According to the Anxiety and Depression Association of America, around 20% of Americans struggling with anxiety or depression also have a substance abuse disorder (SUD). Does substance abuse cause anxiety? Or does the anxiety cause the person to reach out for a drink or drug? Though research continues, the evidence isn’t clear on this just yet.
The reality is that those diagnosed with an anxiety disorder are more likely also to develop co-occurring substance use disorders (SUD). When they occur simultaneously, (termed dual diagnosis) each condition tends to be experienced at a more debilitating level. This is in comparison to having only one of the conditions by itself. Co-occurrence also correlates with more difficulties in treatment strategies and a greater chance for relapse.
Experts in the field have reported some important findings such as:
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Some people use substances to self-medicate as a way to manage social anxiety and maintain a more positive outlook. Acute feelings of anxiety are usually the reason for immediate drug consumption. Substances are also used as a way to detach and feel less affected by the potential negative judgments of others. This feeling is often rooted in a sense of fear, which tends to be reduced by substances.
A few types of drugs are generally used to self-medicate. Cocaine, alcohol, and marijuana are frequently used to negate feelings of anxiety. Smoking cigarettes also help people feel less anxiety, or at least this is their perception as they reach for a smoke when stressed out. Benzodiazepines, while helpful as a prescribed anti-anxiety medication, can also be abused as one develops a tolerance to it.
Conversely, substance use also tends to help some people feel more confident, and thus, less anxious when socializing. Sometimes, those with generalized anxiety disorder (GAD) have a poor self-image and may reach for substances to feel more confident. Despite feeling good when intoxicated, becoming sober causes unpleasant feelings to return once again. These feelings of anxiety can worsen over time, causing one to feel even more dependent on the drug to escape once again.
Regular use of these substances can cause one to become dependent, and people may increase use to replicate the same high as experienced in earlier times with less of the substance. This paves the way to addiction. When one takes a large amount of substances frequently, it can be dangerous for the person to come off the drugs without professional intervention.
Those with SUD can reach out to professionals, getting treatment in either an inpatient or outpatient setting. Detox specialists can assess as to which type of treatment is more appropriate, although both forms will also be able to treat anxiety disorders too. Inpatient treatment is warranted when symptoms of withdrawal can be dangerous or fatal, such as the presence of seizures or delirium tremens (DTs) with alcohol withdrawal.
For subsequent admissions to detoxification facilities, merely having a history of seizures or DTs warrants an inpatient stay, even if not present at the time. Additionally, if there is the possibility of suicidal or homicidal behavior, the person might need to be admitted for psychiatric reasons.
Inpatient detoxification units allow for monitoring a person closely for both physical and psychiatric conditions. It also provides a place for a person to escape their surroundings, staying away from people who may enable their drug use. Providers can also facilitate interventions with family and friends present, and supervision allows for people to be more likely to complete treatment. Nevertheless, negative aspects of inpatient treatment include being unable to fulfill outside obligations such as work, school or family care. Inpatient treatment is also 20 times more costly than outpatient care, and insurance may not fully cover treatment costs.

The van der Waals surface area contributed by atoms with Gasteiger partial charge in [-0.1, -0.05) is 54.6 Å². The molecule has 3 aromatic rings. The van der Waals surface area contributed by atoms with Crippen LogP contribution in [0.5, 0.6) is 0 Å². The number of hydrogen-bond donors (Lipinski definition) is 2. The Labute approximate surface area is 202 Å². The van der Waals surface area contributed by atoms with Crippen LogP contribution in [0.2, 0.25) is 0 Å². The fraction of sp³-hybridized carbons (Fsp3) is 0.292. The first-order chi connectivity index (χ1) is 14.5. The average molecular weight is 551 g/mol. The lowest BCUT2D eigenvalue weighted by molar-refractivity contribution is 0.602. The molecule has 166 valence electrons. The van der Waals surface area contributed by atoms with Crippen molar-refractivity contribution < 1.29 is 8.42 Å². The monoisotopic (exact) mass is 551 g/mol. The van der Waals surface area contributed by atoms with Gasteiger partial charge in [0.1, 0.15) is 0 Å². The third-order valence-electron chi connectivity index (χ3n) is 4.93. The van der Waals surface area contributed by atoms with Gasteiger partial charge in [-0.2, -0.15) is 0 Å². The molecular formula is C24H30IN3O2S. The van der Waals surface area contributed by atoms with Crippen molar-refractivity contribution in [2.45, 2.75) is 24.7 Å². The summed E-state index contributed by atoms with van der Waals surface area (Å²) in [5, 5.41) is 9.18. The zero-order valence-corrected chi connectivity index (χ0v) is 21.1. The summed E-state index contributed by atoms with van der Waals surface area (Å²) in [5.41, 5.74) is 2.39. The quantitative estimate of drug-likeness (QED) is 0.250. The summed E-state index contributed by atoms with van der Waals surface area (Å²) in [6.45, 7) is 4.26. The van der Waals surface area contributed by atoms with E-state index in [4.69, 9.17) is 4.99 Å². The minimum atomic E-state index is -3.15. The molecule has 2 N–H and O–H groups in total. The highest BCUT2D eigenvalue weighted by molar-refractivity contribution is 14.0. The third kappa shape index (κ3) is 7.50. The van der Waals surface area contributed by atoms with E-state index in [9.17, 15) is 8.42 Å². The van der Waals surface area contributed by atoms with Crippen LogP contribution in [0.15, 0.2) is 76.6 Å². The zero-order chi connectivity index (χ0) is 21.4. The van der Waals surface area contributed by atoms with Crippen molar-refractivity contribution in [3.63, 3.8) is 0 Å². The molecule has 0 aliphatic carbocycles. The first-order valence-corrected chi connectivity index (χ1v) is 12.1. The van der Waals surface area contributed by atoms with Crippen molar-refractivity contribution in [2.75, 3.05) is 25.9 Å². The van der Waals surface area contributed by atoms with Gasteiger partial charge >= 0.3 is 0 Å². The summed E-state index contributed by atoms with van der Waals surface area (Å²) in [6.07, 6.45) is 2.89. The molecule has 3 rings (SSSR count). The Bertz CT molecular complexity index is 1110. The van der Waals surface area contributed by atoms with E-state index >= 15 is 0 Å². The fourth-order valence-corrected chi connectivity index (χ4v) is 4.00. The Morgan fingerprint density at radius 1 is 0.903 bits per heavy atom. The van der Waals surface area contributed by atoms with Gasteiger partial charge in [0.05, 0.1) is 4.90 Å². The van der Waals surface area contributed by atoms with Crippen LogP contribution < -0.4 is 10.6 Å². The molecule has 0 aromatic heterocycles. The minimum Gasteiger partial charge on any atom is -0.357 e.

When withdrawal effects are expected to be less severe, outpatient treatment is sufficient for helping with detoxification. Medications may be prescribed, which can be taken for either short or long-term use. The benefit of outpatient treatment is that a person can potentially stay home, being able to access multiple community resources for treatment. Medical professionals may also visit the person in their home for added support. Overall, long-term treatment is more successful than short-term acute treatment.
As one addresses their SUD with professionals, they can also develop coping skills to better manage GAD and overall stress as well. Therapy for anxiety reduction takes time, so committing to a few months or more of sessions can be helpful. Techniques include reaching out to others for support, exercising, deep breathing and remaining mindful with meditation and/or redirecting the attention to the senses. Working with a psychotherapist can help with self-exploration, which can lead to greater confidence and self-efficacy.
Anxiety and Depression Association of America. Substance Use Disorders. Retrieved from https://adaa.org/understanding-anxiety/related-illnesses/substance-abuse
Glasofer, Deborah R. Generalized Anxiety Disorder and Substance Use Disorders. Very Well Mind. Retrieved from https://www.verywellmind.com/anxiety-substance-use-disorders-1393073
NCBI. Anxiety and Substance Use Disorders: A Review. Retrieved from https://www.ncbi.nlm.nih.gov/pmc/articles/PMC2904966/
JAMA. Role of Self-medication in the Development of Comorbid Anxiety and Substance Abuse Disorders. Retrieved from https://jamanetwork.com/journals/jamapsychiatry/fullarticle/1107248